His brain exploded, POP! He stood, rooted in place, watching the white orb float lazily against the expanse of perfect blue sky above him. There was a slight wind, just enough to move the damp hairs on his neck and forehead. A tingling awareness. A tension. He did not breathe. He did not speak. He watched the white sphere hanging from the heavens and time was nothing. Time was gone. And at the same time it was hurtling past him with a subway whoosh that would ring in his ears forever.
Beneath his feet there was thick green grass. Beneath that, rich earth. And in it, and through it, inhabiting it, there was a world more vast and complex than he could imagine. One that he never thought of. The creeping, crawling, slithering things that he found easy to ignore. But they were there. Civilizations and complex structures. Lives and governments and systems so complex they could never have been devised by man. They were born of eons of trial and error.
In the boys’ mind he was dying and being reborn. He was living generations inside his mind. He was lost in heartache and tenderness and fear. He was soaring on the wings of pure adrenaline. He was fully aware and fully attached to the moment and the white against the pure, crystalline blue.
There was a rage of noise around him, but he was oblivious to it. Decades passed and dreams floated through the air on silent owl wings. None of it was real. It was the most genuine moment of his entire life. He was surrounded by humanity and totally alone. He would never have a moment as unadulterated…as perfect and seamless…not for the rest of his life.
If anything it was like the moment when you learn how to dive into a swimming pool. When you finally grapple with the short-breathed panicking terror and you push off with your toes and slice into the cool, blue water and you are ecstatic with the simplicity of it. You want to do it again and again. It was like that except he was frozen in the moment…toes leaving the sandpaper grip of the board. He was wooden and alive and terrified and filled with a kind of reverie he had never experienced and never would again.
The feeling of death and birth must be very much the same. Lightness into darkness or the other way around. You must understand that the boy felt it all. He was time. He was powerful and weak and craven and brave and, god, he grieved for it. There was a palpable sense of loss and a searing slap of redemption.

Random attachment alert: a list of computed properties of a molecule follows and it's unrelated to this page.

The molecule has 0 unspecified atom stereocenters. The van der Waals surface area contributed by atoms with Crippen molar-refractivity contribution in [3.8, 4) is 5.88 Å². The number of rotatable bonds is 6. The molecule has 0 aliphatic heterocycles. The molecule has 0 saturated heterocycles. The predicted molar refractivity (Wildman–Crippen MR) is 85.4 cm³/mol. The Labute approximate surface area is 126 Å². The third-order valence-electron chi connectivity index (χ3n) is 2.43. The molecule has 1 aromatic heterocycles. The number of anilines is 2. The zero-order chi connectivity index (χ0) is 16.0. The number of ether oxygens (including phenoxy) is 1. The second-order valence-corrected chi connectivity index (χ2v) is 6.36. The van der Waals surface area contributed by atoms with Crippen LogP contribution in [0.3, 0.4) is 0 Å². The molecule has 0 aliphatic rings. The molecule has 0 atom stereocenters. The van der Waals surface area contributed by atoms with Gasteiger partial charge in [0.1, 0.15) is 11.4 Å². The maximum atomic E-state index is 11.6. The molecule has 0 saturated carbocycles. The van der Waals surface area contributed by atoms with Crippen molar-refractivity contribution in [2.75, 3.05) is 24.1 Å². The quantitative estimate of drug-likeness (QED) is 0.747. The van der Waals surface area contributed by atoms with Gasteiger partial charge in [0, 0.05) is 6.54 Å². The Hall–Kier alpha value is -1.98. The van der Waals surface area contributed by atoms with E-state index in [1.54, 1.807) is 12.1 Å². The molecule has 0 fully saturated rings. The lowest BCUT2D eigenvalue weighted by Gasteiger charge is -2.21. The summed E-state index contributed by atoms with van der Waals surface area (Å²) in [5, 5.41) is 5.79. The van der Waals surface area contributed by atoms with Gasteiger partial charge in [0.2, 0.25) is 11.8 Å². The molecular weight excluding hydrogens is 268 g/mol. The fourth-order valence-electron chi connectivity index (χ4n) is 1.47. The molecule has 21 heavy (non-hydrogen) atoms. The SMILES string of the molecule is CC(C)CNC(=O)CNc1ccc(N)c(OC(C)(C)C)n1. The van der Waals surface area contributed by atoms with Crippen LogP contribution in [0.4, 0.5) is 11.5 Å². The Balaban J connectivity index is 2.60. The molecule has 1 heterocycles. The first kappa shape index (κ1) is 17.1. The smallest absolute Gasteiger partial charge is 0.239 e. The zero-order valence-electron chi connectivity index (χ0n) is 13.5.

It was close enough now that he could see the red stitches on the white cowhide. The ball spun in slow motion. His mouth was dry and the sky was so blue that it pained him to look at it. The noise around him was reaching a crescendo…a chorus of hopes and dreams pinned on something meaningless that meant too much.
He raised his glove, underhand, and he knew in his unconscious that the ball would fall into the webbing and he would feel it inside his hands, firm and real and undeniable. He felt a surge of joy and sadness, the two emotions like the very strands of his DNA. And his eyes were glued to the ball. His every sense attuned to the thunk of the ball as it glanced off the tip of his glove. He watched the ball fall to the soft, green grass and his mind backfired. Faltered. Implosion. He knew that his life would never be the same.
I like it, Mader, I like it.ReplyDelete
Also liked your book you published on Kindle. Gonna write some more?
I feel like I write children's books when I read your stuff. You have a gift for literary prose that dumbfounds me. If I were to try something like this, it would only come across as a horrible impersonation.ReplyDelete
You're too kind, Edward. Someday I'll send you a folder of the crap stories I wrote back when I thought I was good. ;)ReplyDelete